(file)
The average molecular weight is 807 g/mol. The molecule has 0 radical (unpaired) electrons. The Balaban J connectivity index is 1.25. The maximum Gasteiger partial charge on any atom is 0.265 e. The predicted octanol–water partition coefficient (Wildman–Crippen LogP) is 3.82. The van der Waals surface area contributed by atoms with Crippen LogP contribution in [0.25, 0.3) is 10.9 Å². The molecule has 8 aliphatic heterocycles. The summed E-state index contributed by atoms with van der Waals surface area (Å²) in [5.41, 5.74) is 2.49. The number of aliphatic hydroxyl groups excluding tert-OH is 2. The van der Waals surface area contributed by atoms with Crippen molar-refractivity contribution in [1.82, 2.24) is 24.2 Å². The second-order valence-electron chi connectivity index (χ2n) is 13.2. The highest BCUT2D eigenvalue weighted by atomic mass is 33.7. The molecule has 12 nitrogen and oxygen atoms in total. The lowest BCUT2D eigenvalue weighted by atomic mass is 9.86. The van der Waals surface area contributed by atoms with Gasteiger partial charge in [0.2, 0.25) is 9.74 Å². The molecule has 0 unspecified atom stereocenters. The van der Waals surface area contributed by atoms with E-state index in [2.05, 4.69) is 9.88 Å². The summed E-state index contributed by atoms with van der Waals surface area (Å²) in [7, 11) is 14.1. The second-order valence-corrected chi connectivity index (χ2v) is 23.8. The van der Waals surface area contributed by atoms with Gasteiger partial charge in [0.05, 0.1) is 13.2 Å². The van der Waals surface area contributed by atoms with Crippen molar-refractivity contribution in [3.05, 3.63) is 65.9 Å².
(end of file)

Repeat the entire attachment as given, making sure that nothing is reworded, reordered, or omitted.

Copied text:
The average molecular weight is 807 g/mol. The molecule has 0 radical (unpaired) electrons. The Balaban J connectivity index is 1.25. The maximum Gasteiger partial charge on any atom is 0.265 e. The predicted octanol–water partition coefficient (Wildman–Crippen LogP) is 3.82. The van der Waals surface area contributed by atoms with Crippen LogP contribution in [0.25, 0.3) is 10.9 Å². The molecule has 8 aliphatic heterocycles. The summed E-state index contributed by atoms with van der Waals surface area (Å²) in [5.41, 5.74) is 2.49. The number of aliphatic hydroxyl groups excluding tert-OH is 2. The van der Waals surface area contributed by atoms with Crippen molar-refractivity contribution in [1.82, 2.24) is 24.2 Å². The second-order valence-electron chi connectivity index (χ2n) is 13.2. The highest BCUT2D eigenvalue weighted by atomic mass is 33.7. The molecule has 12 nitrogen and oxygen atoms in total. The lowest BCUT2D eigenvalue weighted by atomic mass is 9.86. The van der Waals surface area contributed by atoms with Gasteiger partial charge in [0.2, 0.25) is 9.74 Å². The molecule has 0 unspecified atom stereocenters. The van der Waals surface area contributed by atoms with E-state index in [2.05, 4.69) is 9.88 Å². The summed E-state index contributed by atoms with van der Waals surface area (Å²) in [7, 11) is 14.1. The second-order valence-corrected chi connectivity index (χ2v) is 23.8. The van der Waals surface area contributed by atoms with Gasteiger partial charge in [0.05, 0.1) is 13.2 Å². The van der Waals surface area contributed by atoms with Crippen molar-refractivity contribution in [3.05, 3.63) is 65.9 Å².